Dystance4Dystonia: Merrimack woman continues to ‘distance’ herself from symptoms of dystonia

Telegraph photo by DEAN SHALHOUP Participants in Sunday's Nashua Dystance4Dystonia Walk head down the trail at Mine Falls Park at the start of the second annual event. Organized by Merrimack resident Amanda Sleeper, who is battling dystonia, the walk raised funds for medical research.

NASHUA – Just before the start of Sunday morning’s “Dystance4Dystonia Walk” at Mine Falls Park, Amanda Sleeper switched on a microphone and happily announced she can walk “without my feet hurting,” pick up a cup without spilling the contents, and that her near-constant use of Advil is down to almost nothing.

Some of the more than 100 people listening to Sleeper can relate to the Merrimack woman and mother of two – they also have been diagnosed with the neurological disorder dystonia, a painful, disabling condition affecting an estimated 300,000 people in North America.

“I am stronger than I have ever been because of all of you,” Sleeper said to cheers at the start of the walk. The support of family, friends “and people I don’t even know pushed me to keep fighting for answers and fighting for relief,” she added.

Ahead of Sunday’s walk, the second Sleeper and her crew of volunteers held at Mine Falls Park, nearly 100 participants had registered online, and a bunch more showed up during the one-hour registration period, she said.

The first two walks Sleeper organized were in Fitchburg, Mass., she said, but when she moved it to Nashua last year the turnout was more robust.

Telegraph photo by DEAN SHALHOUP As others register in the background, two participants in Sunday's Nashua Dystance4Dystonia Walk take a brief break before heading to the starting line at Mine Falls Park.

Nashua’s is one of many walks and similar fundraisers held across the nation each year on behalf of people battling dystonia, Sleeper said.

The proceeds go to the Dystonia Medical Research Foundation, which is based in Chicago and has a presence on Facebook, Twitter and YouTube, along with its website www.dystonia-foundation.org.

Sunday’s walk, meanwhile, followed the longest of the four trails that converge near the Stadium Drive entrance to Mine Falls Park. Walkers were encouraged to proceed at their own pace, and once back where they began found out the winners of the various raffle prizes donated for the cause.

Among participants who, like Sleeper, are battling dystonia was Deb Lindsey, who also briefly addressed the group.

A former marketing coordinator at The Telegraph who also worked for a time for New Hampshire magazine, Lindsey said she has laryngeal dystonia, which affects the muscles of the vocal cords and makes it difficult to speak.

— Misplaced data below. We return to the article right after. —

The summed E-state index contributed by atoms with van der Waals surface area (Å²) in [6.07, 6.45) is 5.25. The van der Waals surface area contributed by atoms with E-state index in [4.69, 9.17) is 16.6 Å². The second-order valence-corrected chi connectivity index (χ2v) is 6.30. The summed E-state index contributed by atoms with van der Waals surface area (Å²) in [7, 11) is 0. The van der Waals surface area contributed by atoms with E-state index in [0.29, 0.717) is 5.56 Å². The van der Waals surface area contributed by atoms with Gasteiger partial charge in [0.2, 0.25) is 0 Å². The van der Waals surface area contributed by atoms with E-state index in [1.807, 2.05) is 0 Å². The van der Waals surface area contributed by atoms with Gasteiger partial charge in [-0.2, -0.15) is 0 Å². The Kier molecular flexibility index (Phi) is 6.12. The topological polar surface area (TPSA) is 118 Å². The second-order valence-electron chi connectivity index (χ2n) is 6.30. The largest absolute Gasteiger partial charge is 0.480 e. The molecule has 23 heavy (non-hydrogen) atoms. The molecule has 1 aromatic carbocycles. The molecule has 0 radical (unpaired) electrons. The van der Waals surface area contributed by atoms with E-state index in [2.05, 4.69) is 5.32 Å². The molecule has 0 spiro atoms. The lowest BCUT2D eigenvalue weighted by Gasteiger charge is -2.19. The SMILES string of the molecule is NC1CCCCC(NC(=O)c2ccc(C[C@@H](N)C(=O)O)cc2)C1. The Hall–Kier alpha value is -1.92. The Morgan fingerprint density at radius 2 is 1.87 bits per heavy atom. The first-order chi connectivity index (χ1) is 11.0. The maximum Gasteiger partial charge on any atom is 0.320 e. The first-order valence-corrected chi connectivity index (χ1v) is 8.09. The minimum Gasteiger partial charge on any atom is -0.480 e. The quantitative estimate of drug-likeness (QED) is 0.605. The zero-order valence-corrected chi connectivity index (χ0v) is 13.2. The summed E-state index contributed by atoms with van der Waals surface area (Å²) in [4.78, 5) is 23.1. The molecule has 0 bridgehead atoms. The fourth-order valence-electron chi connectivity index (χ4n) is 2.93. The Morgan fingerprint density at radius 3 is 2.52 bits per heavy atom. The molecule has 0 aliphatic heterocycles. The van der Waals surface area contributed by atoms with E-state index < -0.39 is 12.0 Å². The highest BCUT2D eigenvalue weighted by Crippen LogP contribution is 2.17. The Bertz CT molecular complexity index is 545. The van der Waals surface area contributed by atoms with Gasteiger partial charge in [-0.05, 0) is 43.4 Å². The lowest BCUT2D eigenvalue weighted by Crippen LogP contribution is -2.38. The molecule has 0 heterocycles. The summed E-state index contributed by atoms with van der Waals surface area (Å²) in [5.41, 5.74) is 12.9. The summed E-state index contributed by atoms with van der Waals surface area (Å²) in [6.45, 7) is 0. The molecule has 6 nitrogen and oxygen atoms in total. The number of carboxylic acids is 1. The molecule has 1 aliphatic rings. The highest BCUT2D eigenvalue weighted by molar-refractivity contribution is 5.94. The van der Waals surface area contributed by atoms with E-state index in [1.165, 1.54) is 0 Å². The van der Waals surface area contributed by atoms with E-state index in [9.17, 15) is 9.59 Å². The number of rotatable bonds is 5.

Telegraph photo by DEAN SHALHOUP Angela Larocque, longtime friend of Nashua Dystance4Dystonia Walk organizer Amanda Sleeper, checks out t-shirts as she and her daughter, Olivia, get ready to head to the starting line of Sunday's walk in Mine Falls Park.

Sleeper, who had symptoms in her teens and was diagnosed at age 22, has a more pervasive form of the disorder, which at one point “spread throughout my body,” she said.

After seeing doctors in Boston without relief, Sleeper said she tracked her original surgeon to Albany and set up an appointment.

It turned out that the electronic device the surgeon implanted as part of Sleeper’s deep brain stimulation thereapy stopped functioning, she said.

“There were many days I wanted to give up … many nights I cried myself to sleep” as she struggled to find an answer to her increasing symptoms, she said.

Once her original surgeon replaced the malfunctioning DBS device, Sleeper said, it took only one week before “my right side was almost 100 percent” normal.

Telegraph photo by DEAN SHALHOUP Amanda Sleeper, a Merrimack resident who is battling dystonia, greets participants in Sunday's Nashua Dystance4Dystonia Walk, the second one she has hosted in Nashua's Mine Falls Park.

That’s a far cry from where Sleeper was a decade ago, when she experienced painful, involuntary muscle spasms in her hands, feet, jaw, and neck, at times so severe she dislocated her shoulder.

Expecting her first child at the time, Sleeper said she stayed away from DBS therapy rather than risk harm to the baby.

But once her daughter was born, she had the DBS surgery, and her condition gradually improved.